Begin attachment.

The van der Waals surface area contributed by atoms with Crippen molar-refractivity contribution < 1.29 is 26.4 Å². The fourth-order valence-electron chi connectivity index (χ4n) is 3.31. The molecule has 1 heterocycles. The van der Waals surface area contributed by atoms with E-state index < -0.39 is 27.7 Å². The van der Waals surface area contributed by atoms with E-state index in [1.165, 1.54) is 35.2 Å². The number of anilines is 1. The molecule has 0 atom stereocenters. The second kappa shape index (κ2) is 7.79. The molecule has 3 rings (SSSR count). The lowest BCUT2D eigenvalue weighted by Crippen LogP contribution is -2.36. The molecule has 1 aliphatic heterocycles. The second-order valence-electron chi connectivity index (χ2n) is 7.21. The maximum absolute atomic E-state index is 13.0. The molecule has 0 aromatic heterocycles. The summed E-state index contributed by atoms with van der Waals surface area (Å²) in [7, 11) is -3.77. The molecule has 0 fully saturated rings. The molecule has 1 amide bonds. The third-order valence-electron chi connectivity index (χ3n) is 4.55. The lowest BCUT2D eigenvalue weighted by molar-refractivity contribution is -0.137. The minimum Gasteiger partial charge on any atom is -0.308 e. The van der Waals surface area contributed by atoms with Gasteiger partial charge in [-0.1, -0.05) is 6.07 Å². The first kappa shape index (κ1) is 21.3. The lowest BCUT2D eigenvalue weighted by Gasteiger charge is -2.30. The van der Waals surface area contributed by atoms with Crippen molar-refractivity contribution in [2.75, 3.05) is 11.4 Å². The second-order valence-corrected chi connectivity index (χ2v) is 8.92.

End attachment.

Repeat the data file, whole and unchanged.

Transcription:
The van der Waals surface area contributed by atoms with Crippen molar-refractivity contribution < 1.29 is 26.4 Å². The fourth-order valence-electron chi connectivity index (χ4n) is 3.31. The molecule has 1 heterocycles. The van der Waals surface area contributed by atoms with E-state index < -0.39 is 27.7 Å². The van der Waals surface area contributed by atoms with E-state index in [1.165, 1.54) is 35.2 Å². The number of anilines is 1. The molecule has 0 atom stereocenters. The second kappa shape index (κ2) is 7.79. The molecule has 3 rings (SSSR count). The lowest BCUT2D eigenvalue weighted by Crippen LogP contribution is -2.36. The molecule has 1 aliphatic heterocycles. The second-order valence-electron chi connectivity index (χ2n) is 7.21. The maximum absolute atomic E-state index is 13.0. The molecule has 0 aromatic heterocycles. The summed E-state index contributed by atoms with van der Waals surface area (Å²) in [7, 11) is -3.77. The molecule has 0 fully saturated rings. The molecule has 1 amide bonds. The third-order valence-electron chi connectivity index (χ3n) is 4.55. The lowest BCUT2D eigenvalue weighted by molar-refractivity contribution is -0.137. The minimum Gasteiger partial charge on any atom is -0.308 e. The van der Waals surface area contributed by atoms with Gasteiger partial charge in [-0.1, -0.05) is 6.07 Å². The first kappa shape index (κ1) is 21.3. The lowest BCUT2D eigenvalue weighted by Gasteiger charge is -2.30. The van der Waals surface area contributed by atoms with Crippen molar-refractivity contribution in [2.75, 3.05) is 11.4 Å². The second-order valence-corrected chi connectivity index (χ2v) is 8.92.